#883 The Wednesday Wars by Gary D. Schmidt

The Wednesday Wars by Gary D. SchmidtThe Wednesday Wars by Gary D. Schmidt

Holling Hoodhood lives in a town where everyone is either Jewish or Catholic. When they all go to their classes, he’s left alone because he’s not Jewish or Catholic. His teacher, Mrs. Baker, soon starts a special program for him. They read Shakespeare.

Holling’s father is an architect with a bid to design the new middle school, but there is local competition. It’s also the middle of the Vietnam War. Holling’s sister wants to be a flower child who protests the war. Their father is not enthused by this.

As the war rages on, Holling learns what Shakespeare is about. He learns more about himself. He learns that life is full of battles, but that maybe warfare isn’t the way to solve those battles. Best of all, he learns about the basic goodness of people that will shine, if you let it.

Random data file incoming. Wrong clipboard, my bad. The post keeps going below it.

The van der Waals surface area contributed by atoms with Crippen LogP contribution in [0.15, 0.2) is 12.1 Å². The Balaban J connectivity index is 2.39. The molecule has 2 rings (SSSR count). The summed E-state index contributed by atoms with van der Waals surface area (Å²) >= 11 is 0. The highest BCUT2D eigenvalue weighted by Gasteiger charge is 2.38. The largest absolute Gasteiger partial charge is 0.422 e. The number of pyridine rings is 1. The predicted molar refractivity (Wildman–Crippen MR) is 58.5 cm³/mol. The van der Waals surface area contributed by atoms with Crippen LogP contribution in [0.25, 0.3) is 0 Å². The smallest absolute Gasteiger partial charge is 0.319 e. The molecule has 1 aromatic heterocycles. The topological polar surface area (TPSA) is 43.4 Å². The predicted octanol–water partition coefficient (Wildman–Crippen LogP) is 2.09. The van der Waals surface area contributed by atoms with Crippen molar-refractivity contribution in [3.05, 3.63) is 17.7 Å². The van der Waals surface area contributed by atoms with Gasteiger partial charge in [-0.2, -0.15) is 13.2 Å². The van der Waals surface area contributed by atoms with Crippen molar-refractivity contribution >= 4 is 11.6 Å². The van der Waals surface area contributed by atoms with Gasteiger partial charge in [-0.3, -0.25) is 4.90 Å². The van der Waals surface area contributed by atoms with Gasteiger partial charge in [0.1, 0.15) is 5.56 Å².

What I liked

I did enjoy this book. This was a life of a young person during another war. I, and many others, grew up with war hanging over our heads. In many ways, the atmosphere is similar. We have people we know who went to war. The war has affected our society. Some kids have lived their entire lives with war hanging over their heads. We don’t have the draft right now, which is a huge difference. Nobody we know will be unwillingly snatched up and send to Afghanistan or elsewhere.

Whether we like the idea or not, war does affect young people, even if the war is being fought thousands of miles away. This book is a great example of those effects.

I like Holling. I like Mrs. Baker. I like everyone for the most part. I felt like each character was unique and had their own problems.

What I didn’t like

Holling’s dad seems so rigid. Parents can be like that. Sometimes they’re right. Sometimes they’re wrong. In my life, my mother has specifically said, “Women’s lib is for the birds,” which I certainly don’t believe and it’s certainly not correct. That’s just one example of that rigidity that can do more harm than good. 

I think Holling’s dad is one of those people who is so rigid in his opinions that he hurts other people with them.

Overall

Growing up is hard; growing up during a war is harder.

Weigh in

Do you think your growing up experience was influenced by the war?

Have rigid opinions of your parents negatively affected your life?

#883 The Wednesday Wars by Gary D. Schmidt was originally published on One-elevenbooks

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